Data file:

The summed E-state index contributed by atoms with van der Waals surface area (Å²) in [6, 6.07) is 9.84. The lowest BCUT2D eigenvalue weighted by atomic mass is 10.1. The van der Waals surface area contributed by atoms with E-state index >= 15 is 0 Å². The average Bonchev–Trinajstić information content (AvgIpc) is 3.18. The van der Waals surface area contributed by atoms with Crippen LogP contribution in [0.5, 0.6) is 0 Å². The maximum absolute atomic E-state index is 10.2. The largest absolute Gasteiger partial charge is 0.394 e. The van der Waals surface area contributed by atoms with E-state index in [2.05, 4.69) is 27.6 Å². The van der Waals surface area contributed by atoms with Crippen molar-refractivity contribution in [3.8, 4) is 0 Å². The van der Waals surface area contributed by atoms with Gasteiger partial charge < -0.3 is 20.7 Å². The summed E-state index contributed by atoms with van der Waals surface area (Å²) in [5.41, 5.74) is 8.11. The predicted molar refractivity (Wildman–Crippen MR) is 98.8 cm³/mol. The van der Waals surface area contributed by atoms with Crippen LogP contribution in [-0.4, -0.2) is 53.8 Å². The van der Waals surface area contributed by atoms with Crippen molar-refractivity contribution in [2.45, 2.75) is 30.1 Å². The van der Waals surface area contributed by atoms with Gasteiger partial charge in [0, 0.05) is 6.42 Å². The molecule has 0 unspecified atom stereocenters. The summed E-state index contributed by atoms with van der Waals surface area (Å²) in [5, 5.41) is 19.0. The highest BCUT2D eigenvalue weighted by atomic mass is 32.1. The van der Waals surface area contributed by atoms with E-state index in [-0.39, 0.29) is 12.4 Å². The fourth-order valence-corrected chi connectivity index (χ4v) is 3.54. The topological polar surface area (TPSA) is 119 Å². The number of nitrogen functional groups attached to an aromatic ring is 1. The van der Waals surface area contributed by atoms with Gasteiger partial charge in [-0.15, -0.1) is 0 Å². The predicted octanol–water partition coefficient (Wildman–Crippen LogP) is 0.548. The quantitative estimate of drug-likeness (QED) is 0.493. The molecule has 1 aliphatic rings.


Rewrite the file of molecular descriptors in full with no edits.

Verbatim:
The summed E-state index contributed by atoms with van der Waals surface area (Å²) in [6, 6.07) is 9.84. The lowest BCUT2D eigenvalue weighted by atomic mass is 10.1. The van der Waals surface area contributed by atoms with E-state index >= 15 is 0 Å². The average Bonchev–Trinajstić information content (AvgIpc) is 3.18. The van der Waals surface area contributed by atoms with Crippen LogP contribution in [0.5, 0.6) is 0 Å². The maximum absolute atomic E-state index is 10.2. The largest absolute Gasteiger partial charge is 0.394 e. The van der Waals surface area contributed by atoms with E-state index in [2.05, 4.69) is 27.6 Å². The van der Waals surface area contributed by atoms with Crippen molar-refractivity contribution in [3.8, 4) is 0 Å². The van der Waals surface area contributed by atoms with Gasteiger partial charge < -0.3 is 20.7 Å². The summed E-state index contributed by atoms with van der Waals surface area (Å²) in [5.41, 5.74) is 8.11. The predicted molar refractivity (Wildman–Crippen MR) is 98.8 cm³/mol. The van der Waals surface area contributed by atoms with Crippen LogP contribution in [-0.4, -0.2) is 53.8 Å². The van der Waals surface area contributed by atoms with Crippen molar-refractivity contribution in [2.45, 2.75) is 30.1 Å². The van der Waals surface area contributed by atoms with Gasteiger partial charge in [0, 0.05) is 6.42 Å². The molecule has 0 unspecified atom stereocenters. The summed E-state index contributed by atoms with van der Waals surface area (Å²) in [5, 5.41) is 19.0. The highest BCUT2D eigenvalue weighted by atomic mass is 32.1. The van der Waals surface area contributed by atoms with E-state index in [-0.39, 0.29) is 12.4 Å². The fourth-order valence-corrected chi connectivity index (χ4v) is 3.54. The topological polar surface area (TPSA) is 119 Å². The number of nitrogen functional groups attached to an aromatic ring is 1. The van der Waals surface area contributed by atoms with Gasteiger partial charge in [-0.15, -0.1) is 0 Å². The predicted octanol–water partition coefficient (Wildman–Crippen LogP) is 0.548. The quantitative estimate of drug-likeness (QED) is 0.493. The molecule has 1 aliphatic rings.